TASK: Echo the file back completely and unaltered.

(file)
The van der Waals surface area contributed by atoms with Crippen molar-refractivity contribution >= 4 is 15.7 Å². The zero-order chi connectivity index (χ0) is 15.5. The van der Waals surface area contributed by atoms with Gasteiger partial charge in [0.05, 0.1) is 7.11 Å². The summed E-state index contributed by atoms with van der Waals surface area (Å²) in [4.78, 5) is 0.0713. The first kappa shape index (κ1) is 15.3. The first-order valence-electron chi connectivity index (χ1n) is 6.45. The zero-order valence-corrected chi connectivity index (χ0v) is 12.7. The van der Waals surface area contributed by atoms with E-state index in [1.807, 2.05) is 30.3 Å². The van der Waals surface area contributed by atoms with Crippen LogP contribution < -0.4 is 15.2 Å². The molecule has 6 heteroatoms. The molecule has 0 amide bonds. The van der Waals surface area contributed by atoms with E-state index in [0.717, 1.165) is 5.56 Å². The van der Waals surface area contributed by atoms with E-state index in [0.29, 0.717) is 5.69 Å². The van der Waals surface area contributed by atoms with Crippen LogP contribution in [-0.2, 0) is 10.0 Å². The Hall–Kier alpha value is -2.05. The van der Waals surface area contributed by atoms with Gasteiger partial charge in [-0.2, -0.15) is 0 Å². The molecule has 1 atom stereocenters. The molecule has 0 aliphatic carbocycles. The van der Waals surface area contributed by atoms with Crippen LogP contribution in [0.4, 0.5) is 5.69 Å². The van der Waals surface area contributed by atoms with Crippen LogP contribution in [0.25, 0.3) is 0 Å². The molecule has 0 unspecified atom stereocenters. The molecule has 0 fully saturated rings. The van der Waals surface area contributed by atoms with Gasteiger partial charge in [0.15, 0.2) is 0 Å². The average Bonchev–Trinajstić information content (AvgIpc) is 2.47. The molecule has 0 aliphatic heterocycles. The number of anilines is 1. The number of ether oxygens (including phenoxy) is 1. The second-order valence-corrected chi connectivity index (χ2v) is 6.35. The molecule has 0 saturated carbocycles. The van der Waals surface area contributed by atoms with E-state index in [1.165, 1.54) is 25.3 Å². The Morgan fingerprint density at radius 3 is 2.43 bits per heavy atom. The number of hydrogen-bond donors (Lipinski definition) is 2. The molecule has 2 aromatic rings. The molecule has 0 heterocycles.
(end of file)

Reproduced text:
The van der Waals surface area contributed by atoms with Crippen molar-refractivity contribution >= 4 is 15.7 Å². The zero-order chi connectivity index (χ0) is 15.5. The van der Waals surface area contributed by atoms with Gasteiger partial charge in [0.05, 0.1) is 7.11 Å². The summed E-state index contributed by atoms with van der Waals surface area (Å²) in [4.78, 5) is 0.0713. The first kappa shape index (κ1) is 15.3. The first-order valence-electron chi connectivity index (χ1n) is 6.45. The zero-order valence-corrected chi connectivity index (χ0v) is 12.7. The van der Waals surface area contributed by atoms with E-state index in [1.807, 2.05) is 30.3 Å². The van der Waals surface area contributed by atoms with Crippen LogP contribution < -0.4 is 15.2 Å². The molecule has 6 heteroatoms. The molecule has 0 amide bonds. The van der Waals surface area contributed by atoms with E-state index in [0.717, 1.165) is 5.56 Å². The van der Waals surface area contributed by atoms with E-state index in [0.29, 0.717) is 5.69 Å². The van der Waals surface area contributed by atoms with Crippen LogP contribution in [-0.2, 0) is 10.0 Å². The Hall–Kier alpha value is -2.05. The van der Waals surface area contributed by atoms with Gasteiger partial charge in [-0.2, -0.15) is 0 Å². The molecule has 1 atom stereocenters. The molecule has 0 aliphatic carbocycles. The van der Waals surface area contributed by atoms with Crippen LogP contribution in [0.4, 0.5) is 5.69 Å². The van der Waals surface area contributed by atoms with Crippen LogP contribution in [0.25, 0.3) is 0 Å². The molecule has 0 unspecified atom stereocenters. The molecule has 0 fully saturated rings. The van der Waals surface area contributed by atoms with Gasteiger partial charge in [0.15, 0.2) is 0 Å². The average Bonchev–Trinajstić information content (AvgIpc) is 2.47. The molecule has 0 aliphatic heterocycles. The number of anilines is 1. The number of ether oxygens (including phenoxy) is 1. The second-order valence-corrected chi connectivity index (χ2v) is 6.35. The molecule has 0 saturated carbocycles. The van der Waals surface area contributed by atoms with E-state index in [1.165, 1.54) is 25.3 Å². The Morgan fingerprint density at radius 3 is 2.43 bits per heavy atom. The number of hydrogen-bond donors (Lipinski definition) is 2. The molecule has 2 aromatic rings. The molecule has 0 heterocycles.